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Community members in Blackfoot, Idaho, came together last week to give a local World War II veteran a very special gift.

More than 100 people attended a ceremony Friday at Patriot Field to honor 96-year-old Fred Woodland, who joined the military when he was 19, according to East Idaho News.

“I weighed about 140 (pounds) at that time,” he said, adding that his small stature made him a prime candidate to become a tail gunner on a B-17 bomber plane.

“On his seventh mission, Germans shot down his plane. Woodland was ejected from the aircraft and landed in enemy territory. He survived a few days on his own before being captured,” the News article continued.

The veteran spent his 21st birthday in a Prisoner of War camp outside Nuremberg.

However, when General George S. Patton’s 14th Armored Division arrived, “There was a little firing but I had a front-row seat,” Woodland explained, adding, “That’s when we were liberated.”

To celebrate their freedom, the veteran and everyone in the camp signed a Nazi flag, which is now kept at the Mighty Eighth Museum in Georgia.

Friends and neighbors raised money to send Woodland and his family on a trip to visit the museum.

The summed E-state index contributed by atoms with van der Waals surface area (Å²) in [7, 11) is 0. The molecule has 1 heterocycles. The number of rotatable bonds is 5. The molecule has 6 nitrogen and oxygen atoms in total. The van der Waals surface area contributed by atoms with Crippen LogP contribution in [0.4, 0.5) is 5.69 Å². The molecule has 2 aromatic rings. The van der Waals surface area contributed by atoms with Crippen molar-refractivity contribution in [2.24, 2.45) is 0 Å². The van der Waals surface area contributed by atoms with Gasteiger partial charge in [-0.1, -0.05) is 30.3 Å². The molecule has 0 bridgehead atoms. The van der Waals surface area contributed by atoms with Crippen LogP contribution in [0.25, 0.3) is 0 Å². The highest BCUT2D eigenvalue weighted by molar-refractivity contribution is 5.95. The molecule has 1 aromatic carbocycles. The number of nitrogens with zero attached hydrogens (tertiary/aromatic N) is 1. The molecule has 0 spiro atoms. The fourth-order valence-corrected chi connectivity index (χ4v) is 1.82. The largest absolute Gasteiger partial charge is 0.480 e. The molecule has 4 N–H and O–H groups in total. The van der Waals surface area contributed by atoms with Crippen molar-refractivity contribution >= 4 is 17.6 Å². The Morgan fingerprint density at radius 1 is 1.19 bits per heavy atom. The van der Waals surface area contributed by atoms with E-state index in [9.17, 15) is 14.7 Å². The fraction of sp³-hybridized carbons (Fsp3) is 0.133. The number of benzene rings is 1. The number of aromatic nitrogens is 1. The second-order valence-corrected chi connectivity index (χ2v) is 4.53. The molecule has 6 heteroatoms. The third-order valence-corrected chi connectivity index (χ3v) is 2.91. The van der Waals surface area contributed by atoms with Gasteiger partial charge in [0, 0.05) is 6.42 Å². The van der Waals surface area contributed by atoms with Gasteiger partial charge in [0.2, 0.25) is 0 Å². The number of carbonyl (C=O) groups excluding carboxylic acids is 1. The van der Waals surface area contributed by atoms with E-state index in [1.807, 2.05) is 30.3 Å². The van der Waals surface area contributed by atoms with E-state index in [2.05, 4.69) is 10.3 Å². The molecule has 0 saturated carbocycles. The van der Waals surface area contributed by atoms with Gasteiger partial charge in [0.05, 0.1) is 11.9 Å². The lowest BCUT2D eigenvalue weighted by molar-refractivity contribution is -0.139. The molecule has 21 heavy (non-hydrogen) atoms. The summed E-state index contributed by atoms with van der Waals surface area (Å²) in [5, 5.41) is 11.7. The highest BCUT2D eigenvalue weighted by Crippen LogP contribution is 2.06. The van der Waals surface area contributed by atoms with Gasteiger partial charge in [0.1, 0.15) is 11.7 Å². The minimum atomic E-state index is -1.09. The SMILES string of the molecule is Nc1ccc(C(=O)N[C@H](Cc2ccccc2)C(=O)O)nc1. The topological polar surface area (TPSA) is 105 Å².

“They’re actually opening the museum on Monday just for him and his group,” said trip organizer Mike Anderson. “With COVID and everything, they said they’d treat him like royalty.”

During remarks given at the ceremony, Woodland’s grandson, Trent, told the audience. “From the time I was a little kid, he’s always been my hero.”

The veteran called the gift and the entire experience “overwhelming,” adding, “I’m not used to being the center of attraction and this was kind of unbelievable.”

After Friday’s event, dozens stood in line to thank Woodland for his service to the nation, with some waiting half an hour for their turn, the News report said.

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